# A Little Riak Book for LFE

## Lookup

### Aside: Supported Languages

Riak 2.0 has official drivers for the following languages:
• Erlang
• Java
• Python
• Ruby
Including community-supplied drivers, supported languages are even more numerous: C/C++, PHP, Clojure, Common Lisp, Dart, Go, Groovy, Haskell, JavaScript (jQuery and NodeJS), Lisp Flavored Erlang, .NET, Perl, PHP, Play, Racket, Scala, Smalltalk. Dozens of other project-specific addons can be found in the Basho docs.

Since Riak is a KV database, the most basic commands are setting and getting values. We'll use the HTTP interface, via curl, but we could just as easily use Erlang, Ruby, Java, or any other supported language.

The basic structure of a Riak request is setting a value, reading it, and maybe eventually deleting it. The actions are related to HTTP methods (PUT, GET, POST, DELETE).

PUT    /types/<type>/buckets/<bucket>/keys/<key>
GET    /types/<type>/buckets/<bucket>/keys/<key>
DELETE /types/<type>/buckets/<bucket>/keys/<key>


For the examples in this chapter, let's call an environment variable $RIAK that points to our access node's URL. export RIAK=http://localhost:8098  #### PUT The simplest write command in Riak is putting a value. It requires a key, value, and a bucket. In curl, all HTTP methods are prefixed with -X. Putting the value pizza into the key favorite under the food bucket and items bucket type is done like this: curl -XPUT "$RIAK/types/items/buckets/food/keys/favorite" \
-H "Content-Type:text/plain" \
-d "pizza"


I threw a few curveballs in there. The -d flag denotes the next string will be the value. We've kept things simple with the string pizza, declaring it as text with the proceeding line -H 'Content-Type:text/plain'. This defines the HTTP MIME type of this value as plain text. We could have set any value at all, be it XML or JSON---even an image or a video. Riak does not care at all what data is uploaded, so long as the object size doesn't get much larger than 4MB (a soft limit but one that it is unwise to exceed).

#### GET

The next command reads the value pizza under the type/bucket/key items/food/favorite.

curl -XGET "$RIAK/types/items/buckets/food/keys/favorite" pizza  This is the simplest form of read, responding with only the value. Riak contains much more information, which you can access if you read the entire response, including the HTTP header. In curl you can access a full response by way of the -i flag. Let's perform the above query again, adding that flag (-XGET is the default curl method, so we can leave it off). curl -i "$RIAK/types/items/buckets/food/keys/favorite"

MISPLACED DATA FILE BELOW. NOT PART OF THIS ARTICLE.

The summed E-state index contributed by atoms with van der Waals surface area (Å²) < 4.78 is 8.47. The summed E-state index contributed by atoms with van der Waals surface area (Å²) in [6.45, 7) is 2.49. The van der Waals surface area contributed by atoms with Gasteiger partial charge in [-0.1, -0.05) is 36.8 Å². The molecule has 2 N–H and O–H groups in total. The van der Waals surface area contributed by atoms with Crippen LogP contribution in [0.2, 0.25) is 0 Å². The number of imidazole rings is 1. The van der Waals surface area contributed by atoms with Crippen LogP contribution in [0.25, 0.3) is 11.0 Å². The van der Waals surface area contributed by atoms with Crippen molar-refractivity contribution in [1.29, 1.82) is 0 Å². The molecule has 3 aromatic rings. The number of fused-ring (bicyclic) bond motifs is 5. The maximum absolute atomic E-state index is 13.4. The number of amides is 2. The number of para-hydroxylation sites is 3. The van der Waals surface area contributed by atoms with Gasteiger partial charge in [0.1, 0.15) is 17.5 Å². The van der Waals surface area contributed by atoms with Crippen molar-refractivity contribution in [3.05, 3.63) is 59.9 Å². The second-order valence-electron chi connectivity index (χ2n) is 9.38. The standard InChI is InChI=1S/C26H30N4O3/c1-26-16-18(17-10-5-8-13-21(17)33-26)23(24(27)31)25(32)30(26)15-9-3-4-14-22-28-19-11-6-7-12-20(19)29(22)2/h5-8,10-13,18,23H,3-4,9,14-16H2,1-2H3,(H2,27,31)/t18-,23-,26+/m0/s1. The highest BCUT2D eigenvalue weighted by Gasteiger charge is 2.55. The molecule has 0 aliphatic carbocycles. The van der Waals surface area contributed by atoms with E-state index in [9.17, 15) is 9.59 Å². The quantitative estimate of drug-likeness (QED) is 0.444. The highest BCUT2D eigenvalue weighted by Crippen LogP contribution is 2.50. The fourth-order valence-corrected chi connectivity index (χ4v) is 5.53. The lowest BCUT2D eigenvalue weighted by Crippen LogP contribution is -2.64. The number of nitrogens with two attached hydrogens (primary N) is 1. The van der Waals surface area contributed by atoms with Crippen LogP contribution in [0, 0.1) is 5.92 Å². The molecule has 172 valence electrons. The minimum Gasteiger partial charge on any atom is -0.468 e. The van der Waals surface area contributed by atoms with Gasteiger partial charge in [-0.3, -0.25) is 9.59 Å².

HTTP/1.1 200 OK
X-Riak-Vclock: a85hYGBgzGDKBVIcypz/fgaUHjmdwZTImMfKcN3h1Um+LAA=
Vary: Accept-Encoding
Server: MochiWeb/1.1 WebMachine/1.9.0 (someone had painted...
Last-Modified: Wed, 10 Oct 2012 18:56:23 GMT
ETag: "1yHn7L0XMEoMVXRGp4gOom"
Date: Thu, 11 Oct 2012 23:57:29 GMT
Content-Type: text/plain
Content-Length: 5

pizza


The anatomy of HTTP is a bit beyond this little book, but let's look at a few parts worth noting.

##### Status Codes

The first line gives the HTTP version 1.1 response code 200 OK. You may be familiar with the common website code 404 Not Found. There are many kinds of HTTP status codes, and the Riak HTTP interface stays true to their intent: 1xx Informational, 2xx Success, 3xx Further Action, 4xx Client Error, 5xx Server Error

Different actions can return different response/error codes. Complete lists can be found in the official API docs.

##### Timings

A block of headers represents different timings for the object or the request.

• Last-Modified - The last time this object was modified (created or updated).
• ETag - An entity tag which can be used for cache validation by a client.
• Date - The time of the request.
• X-Riak-Vclock - A logical clock which we'll cover in more detail later.
##### Content

These describe the HTTP body of the message (in Riak's terms, the value).

• Content-Type - The type of value, such as text/xml.
• Content-Length - The length, in bytes, of the message body.

Some other headers like Link will be covered later in this chapter.

#### POST

Similar to PUT, POST will save a value. But with POST a key is optional. All it requires is a bucket name (and should include a type), and it will generate a key for you.

Let's add a JSON value to represent a person under the json/people type/bucket. The response header is where a POST will return the key it generated for you.